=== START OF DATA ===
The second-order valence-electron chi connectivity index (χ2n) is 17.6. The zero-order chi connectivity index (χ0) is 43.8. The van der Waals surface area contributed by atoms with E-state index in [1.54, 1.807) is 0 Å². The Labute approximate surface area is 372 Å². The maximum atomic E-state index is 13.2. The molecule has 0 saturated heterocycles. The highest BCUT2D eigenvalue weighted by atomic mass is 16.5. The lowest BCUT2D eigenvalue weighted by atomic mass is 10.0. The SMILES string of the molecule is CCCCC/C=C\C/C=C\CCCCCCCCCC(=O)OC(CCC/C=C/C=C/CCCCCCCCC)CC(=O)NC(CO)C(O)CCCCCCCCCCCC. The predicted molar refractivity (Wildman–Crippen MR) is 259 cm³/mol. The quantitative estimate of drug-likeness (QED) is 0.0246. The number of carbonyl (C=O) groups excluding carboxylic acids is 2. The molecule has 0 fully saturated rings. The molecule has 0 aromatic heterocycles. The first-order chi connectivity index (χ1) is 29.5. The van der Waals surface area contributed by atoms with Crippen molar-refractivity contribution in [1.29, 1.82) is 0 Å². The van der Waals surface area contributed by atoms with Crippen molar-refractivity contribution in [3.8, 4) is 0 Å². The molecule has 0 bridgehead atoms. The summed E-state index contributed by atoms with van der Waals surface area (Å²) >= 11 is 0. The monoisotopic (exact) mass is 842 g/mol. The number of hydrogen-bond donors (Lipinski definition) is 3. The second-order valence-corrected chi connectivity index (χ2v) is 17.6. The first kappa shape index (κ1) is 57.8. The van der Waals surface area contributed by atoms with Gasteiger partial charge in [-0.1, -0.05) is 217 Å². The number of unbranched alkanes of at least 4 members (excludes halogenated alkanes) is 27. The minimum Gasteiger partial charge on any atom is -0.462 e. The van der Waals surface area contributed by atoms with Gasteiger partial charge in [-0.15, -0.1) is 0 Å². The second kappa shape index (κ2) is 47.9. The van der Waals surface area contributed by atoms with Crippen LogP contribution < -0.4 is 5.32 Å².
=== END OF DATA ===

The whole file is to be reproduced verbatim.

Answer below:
The second-order valence-electron chi connectivity index (χ2n) is 17.6. The zero-order chi connectivity index (χ0) is 43.8. The van der Waals surface area contributed by atoms with E-state index in [1.54, 1.807) is 0 Å². The Labute approximate surface area is 372 Å². The maximum atomic E-state index is 13.2. The molecule has 0 saturated heterocycles. The highest BCUT2D eigenvalue weighted by atomic mass is 16.5. The lowest BCUT2D eigenvalue weighted by atomic mass is 10.0. The SMILES string of the molecule is CCCCC/C=C\C/C=C\CCCCCCCCCC(=O)OC(CCC/C=C/C=C/CCCCCCCCC)CC(=O)NC(CO)C(O)CCCCCCCCCCCC. The predicted molar refractivity (Wildman–Crippen MR) is 259 cm³/mol. The quantitative estimate of drug-likeness (QED) is 0.0246. The number of carbonyl (C=O) groups excluding carboxylic acids is 2. The molecule has 0 fully saturated rings. The molecule has 0 aromatic heterocycles. The first-order chi connectivity index (χ1) is 29.5. The van der Waals surface area contributed by atoms with Crippen molar-refractivity contribution in [1.29, 1.82) is 0 Å². The van der Waals surface area contributed by atoms with Crippen molar-refractivity contribution in [3.8, 4) is 0 Å². The molecule has 0 bridgehead atoms. The summed E-state index contributed by atoms with van der Waals surface area (Å²) >= 11 is 0. The monoisotopic (exact) mass is 842 g/mol. The number of hydrogen-bond donors (Lipinski definition) is 3. The second-order valence-corrected chi connectivity index (χ2v) is 17.6. The first kappa shape index (κ1) is 57.8. The van der Waals surface area contributed by atoms with Gasteiger partial charge in [-0.1, -0.05) is 217 Å². The number of unbranched alkanes of at least 4 members (excludes halogenated alkanes) is 27. The minimum Gasteiger partial charge on any atom is -0.462 e. The van der Waals surface area contributed by atoms with Gasteiger partial charge in [-0.15, -0.1) is 0 Å². The second kappa shape index (κ2) is 47.9. The van der Waals surface area contributed by atoms with Crippen LogP contribution < -0.4 is 5.32 Å².